They include rough saloons that catered to miners, polished hotel bars for traveling merchants, and flashing-neon honky-tonks to attract Route 66 tourists.

The Buckhorn Saloon & Opera House
When its new oak bar was hauled in wagons from Hillsboro in 1897, the Buckhorn Saloon in Pinos Altos, seven miles north of Silver City, had already been in business for almost 30 years. Today, a mannequin called “Debbie McCamp” sits at the end of the bar, drinking a beer in honor of all the gold miners, gamblers, outlaws, and ladies of the night who populated this once wide-open mining town.

Pino Altos lived and died by its mines. An 1860 gold strike created a town of 9,000 by the 1880s; when the mines played out, the town was slowly abandoned. The renovated buildings include a museum, ice-cream parlor, and quaint shops, but the Buckhorn Saloon & Opera House is the main attraction. Today, the saloon offers cold drinks and occasional bluegrass. The Buckhorn Dining Room offers fine dining created by Executive Chef Thomas Bock. The Opera House, a replica of a frontier theater, features old-fashioned melodramas. (575) 538-9911;

No Scum Allowed Saloon
Located in White Oaks, (12 miles north of Carrizozo), the No Scum Allowed Saloon is one of the best cowboy bars in America. The saloon occupies a slight brick building built in the gold-rush years, but its atmosphere is sheer country: open and friendly, with good music and cold beer at the ready. Open Fridays to Sundays, it’s a favorite stop for motorcycle tours.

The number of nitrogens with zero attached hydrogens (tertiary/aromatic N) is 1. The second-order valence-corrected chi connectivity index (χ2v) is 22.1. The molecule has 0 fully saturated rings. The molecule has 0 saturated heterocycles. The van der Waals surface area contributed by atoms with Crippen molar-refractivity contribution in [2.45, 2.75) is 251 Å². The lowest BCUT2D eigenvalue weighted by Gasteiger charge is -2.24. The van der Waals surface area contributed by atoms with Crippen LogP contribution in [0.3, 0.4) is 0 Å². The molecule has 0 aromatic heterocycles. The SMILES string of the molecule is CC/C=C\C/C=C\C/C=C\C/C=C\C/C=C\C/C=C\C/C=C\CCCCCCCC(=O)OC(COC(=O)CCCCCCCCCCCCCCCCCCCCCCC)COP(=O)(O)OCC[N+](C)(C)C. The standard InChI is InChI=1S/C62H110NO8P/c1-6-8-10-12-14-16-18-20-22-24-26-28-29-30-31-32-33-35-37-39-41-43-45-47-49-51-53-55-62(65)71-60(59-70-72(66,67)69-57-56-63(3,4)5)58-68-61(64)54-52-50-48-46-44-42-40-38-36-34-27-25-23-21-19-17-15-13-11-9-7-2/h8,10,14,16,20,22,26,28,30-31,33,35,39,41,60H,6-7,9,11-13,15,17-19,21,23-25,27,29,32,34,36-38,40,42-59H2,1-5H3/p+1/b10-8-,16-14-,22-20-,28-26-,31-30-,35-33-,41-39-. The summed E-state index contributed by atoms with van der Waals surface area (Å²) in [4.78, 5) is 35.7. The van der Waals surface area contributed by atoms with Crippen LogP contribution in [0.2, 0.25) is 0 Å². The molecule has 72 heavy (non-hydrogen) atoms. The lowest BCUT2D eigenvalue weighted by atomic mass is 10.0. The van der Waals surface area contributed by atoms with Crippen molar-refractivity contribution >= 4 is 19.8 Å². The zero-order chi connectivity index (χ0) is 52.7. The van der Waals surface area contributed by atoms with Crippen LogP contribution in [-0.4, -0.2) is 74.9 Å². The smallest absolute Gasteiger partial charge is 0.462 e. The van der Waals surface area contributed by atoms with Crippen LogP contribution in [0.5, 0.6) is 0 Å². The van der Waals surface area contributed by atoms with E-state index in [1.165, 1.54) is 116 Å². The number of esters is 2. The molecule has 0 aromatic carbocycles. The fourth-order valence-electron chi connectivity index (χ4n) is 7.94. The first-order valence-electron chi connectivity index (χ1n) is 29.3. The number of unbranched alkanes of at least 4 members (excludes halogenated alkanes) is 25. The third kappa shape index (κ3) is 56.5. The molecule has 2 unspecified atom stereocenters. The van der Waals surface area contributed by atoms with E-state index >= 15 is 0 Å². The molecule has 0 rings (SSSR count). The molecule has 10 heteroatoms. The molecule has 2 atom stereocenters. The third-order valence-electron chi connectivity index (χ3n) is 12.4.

White Oaks owes its existence to the 1879 discovery of gold, but its fame to the Lincoln County Wars and a young Billy the Kid, who shot up the town and stole horses and cattle—a hanging offense. The local cemetery includes the grave of one of the deputy sheriffs who was killed in the Kid’s final, brief escape. (575) 648-5583;

Hotel Eklund
Clayton’s Hotel Eklund embodies the elegance of the Old West. Located on the railroad near the Texas border, Clayton became a major shipping point for cattle drives from southern New Mexico on the Goodnight-Loving Trail. Designed for businessmen and ranchers, the Eklund became one of the finest hotels on the northeast plains, charging an unheard of $2 a night in the 1800s.
The hotel began as a brick two-room saloon that Carl Eklund reportedly won in an 1892 poker game. Today, the saloon recalls the time of cattle barons and merchants, while the renovated hotel rooms offer guests all the modern conveniences when exploring Clayton and the Llano Estacado: the Staked Plains.
(575) 374-2551;

Silva’s Saloon
According to Esquire magazine, Silva’s Saloon, in Bernalillo, is the highest-rated bar in New Mexico. Founded by local bootlegger Felix Silva, Sr., the saloon opened the day after the repeal of prohibition. Felix’s son remembers families coming down in wagons from Placitas to shop at the Mercantile, and the men walking across the street for a drink while their orders were filled.

The hats of these old-timers still festoon the rafters along with an explosion of collectibles, which have taken over the walls, ceilings, and entire bar. These include figures of Elvis, old license plates, 100-year-old liquor bottles, rifles, revolvers, Silva’s original moonshine still, nudes, and a multitude of photographs. Silva’s Saloon is currently for sale, but it’s still open for business. (505) 867-9976

The 49er Lounge
Gallup’s neon-lit El Rancho Hotel is where Hollywood collided with the Old West. The hotel was originally built by the brother of the famous director D. W. Griffith, and became the Home of the Movie Stars during the production of westerns. The hotel’s guest list includes John Wayne, Jimmy Stewart, Katharine Hepburn, Mae West, Ronald Reagan, and the Marx Brothers.

The lobby is an opulent mixture of western, Native American, and Hollywood kitsch that made the 49er Lounge Esquire’s second-ranked bar in New Mexico. The lounge, which once slaked Errol Flynn’s legendary thirst, is known for its margaritas and other honest drinks. (505) 722-2285;